Right from childhood, stories that had their foundation in magic and ‘chamatkars’ always appealed to me. I must have watched 10s of combinations of stories like – Ramu’s son is ill and no doctor is able to cure him; Ramu goes to a godman who whips up a magical powder; Ramu applies the powder on his son’s forehead and the kid is magically cured. As a child, I remember being in awe of the godman and thinking, “Wow! This man is amazing!”. Friends readily contributed their own stories of how the godman was indeed magical.
A new Pepsi ad has coined the phrase ‘Youngistan’ by combining Young & Hindustan. The actor in the ad claims to be an alien from the planet Youngistan. However is Youngistan really a planet in outer space or is India and Youngistan one and the same? I say this as I can’t help but note that India is being totally customized for the young, rich and the healthy. I certainly don’t have anything against the Youngistanization of society. The young definitely should enjoy the prosperity and the growing disposable incomes of new India, but not by steadily ignoring other segments of society.
I get into arguments at billing counters so frequently these days that I wonder if it has subconsciously become one of my favourite pastimes. I have a fairly wide range of causes for these disputes. However the most common cause is that of the cashier gobbling my hard earned paise. The amusing and strange part of the story is that I seem to be losing these arguments with alarming regularity.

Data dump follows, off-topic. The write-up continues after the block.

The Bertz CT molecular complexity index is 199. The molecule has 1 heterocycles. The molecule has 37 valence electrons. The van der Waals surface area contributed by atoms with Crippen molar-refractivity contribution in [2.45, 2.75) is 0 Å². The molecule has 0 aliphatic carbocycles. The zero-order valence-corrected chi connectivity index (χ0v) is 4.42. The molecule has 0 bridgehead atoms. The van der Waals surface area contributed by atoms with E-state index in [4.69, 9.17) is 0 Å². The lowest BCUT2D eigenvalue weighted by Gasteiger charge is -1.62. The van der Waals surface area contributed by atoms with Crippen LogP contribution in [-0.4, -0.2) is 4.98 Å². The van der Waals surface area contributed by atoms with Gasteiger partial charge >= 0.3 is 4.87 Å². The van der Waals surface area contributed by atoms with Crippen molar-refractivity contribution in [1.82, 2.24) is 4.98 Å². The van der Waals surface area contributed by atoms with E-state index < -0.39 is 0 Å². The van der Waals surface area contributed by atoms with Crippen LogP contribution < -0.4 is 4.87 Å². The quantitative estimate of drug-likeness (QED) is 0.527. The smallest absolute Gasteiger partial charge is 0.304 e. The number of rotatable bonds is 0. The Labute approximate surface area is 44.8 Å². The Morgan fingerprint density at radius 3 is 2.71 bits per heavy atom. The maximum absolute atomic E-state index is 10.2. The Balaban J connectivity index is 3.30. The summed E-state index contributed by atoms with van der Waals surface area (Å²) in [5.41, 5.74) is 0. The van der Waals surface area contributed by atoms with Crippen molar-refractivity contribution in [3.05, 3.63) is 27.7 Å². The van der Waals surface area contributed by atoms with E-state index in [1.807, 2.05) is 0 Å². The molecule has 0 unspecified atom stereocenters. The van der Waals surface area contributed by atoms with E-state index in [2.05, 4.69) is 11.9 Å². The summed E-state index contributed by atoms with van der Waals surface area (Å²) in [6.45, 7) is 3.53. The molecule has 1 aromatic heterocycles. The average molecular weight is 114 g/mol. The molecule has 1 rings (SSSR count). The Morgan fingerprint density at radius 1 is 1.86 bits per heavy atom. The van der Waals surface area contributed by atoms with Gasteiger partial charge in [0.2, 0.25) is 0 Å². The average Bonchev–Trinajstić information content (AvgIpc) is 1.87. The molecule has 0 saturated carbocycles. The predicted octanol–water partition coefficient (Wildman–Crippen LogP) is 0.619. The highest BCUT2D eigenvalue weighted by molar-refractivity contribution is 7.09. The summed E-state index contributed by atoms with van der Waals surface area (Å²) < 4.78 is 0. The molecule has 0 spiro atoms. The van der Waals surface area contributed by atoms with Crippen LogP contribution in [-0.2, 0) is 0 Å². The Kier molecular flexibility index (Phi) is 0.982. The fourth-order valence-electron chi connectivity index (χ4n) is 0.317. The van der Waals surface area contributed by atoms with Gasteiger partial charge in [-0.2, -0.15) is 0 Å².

The events normally go something like this – I buy goods worth Rs. 99.25 and the cashier announces Rs. 100 as the payable amount. I ask him why he could not even show the courtesy to tell me that he was charging 75 paise extra. The reply is “Ok, Pay 99″. I tell him that it is not about the 75 paise but about business ethics. I next complain to the store manager who barely listens to me before ordering his staff “Take one rupee less from Sir!”
“World Spitathon Champs”
Indians might have the strongest lungs on the planet. Not because of any genetic reasons but because of the exercise that they make their lungs undergo by firing spit missiles every couple of minutes. Across the country we have great exponents of this art, hard at work on every street. While walking, driving, through cars, buses and every other vehicle you will find spit missiles fired with great dexterity and regularity. Although the best performances come from tobacco consumers, even those who are not, often put in scintillating performances.
The chiefs of the 3 armed forces were recently exempted from security checks at airports. In the build up to this decision, you got quotes like “It is a shame that India cannot accord a small privilege for those who guard the country”. Since anything related to the forces always gets linked to patriotism and national pride, so naturally references to the same were made from all corners. Finally the government gave in and extended the privilege of exemptions from security checks. The minister added that it was “absolutely appropriate” that the people who defended the country’s borders should not go through the security check exercise. So ended the matter. The VIP list for exemptions got a little longer for another service. “No big deal. All’s well that ends well. Right?”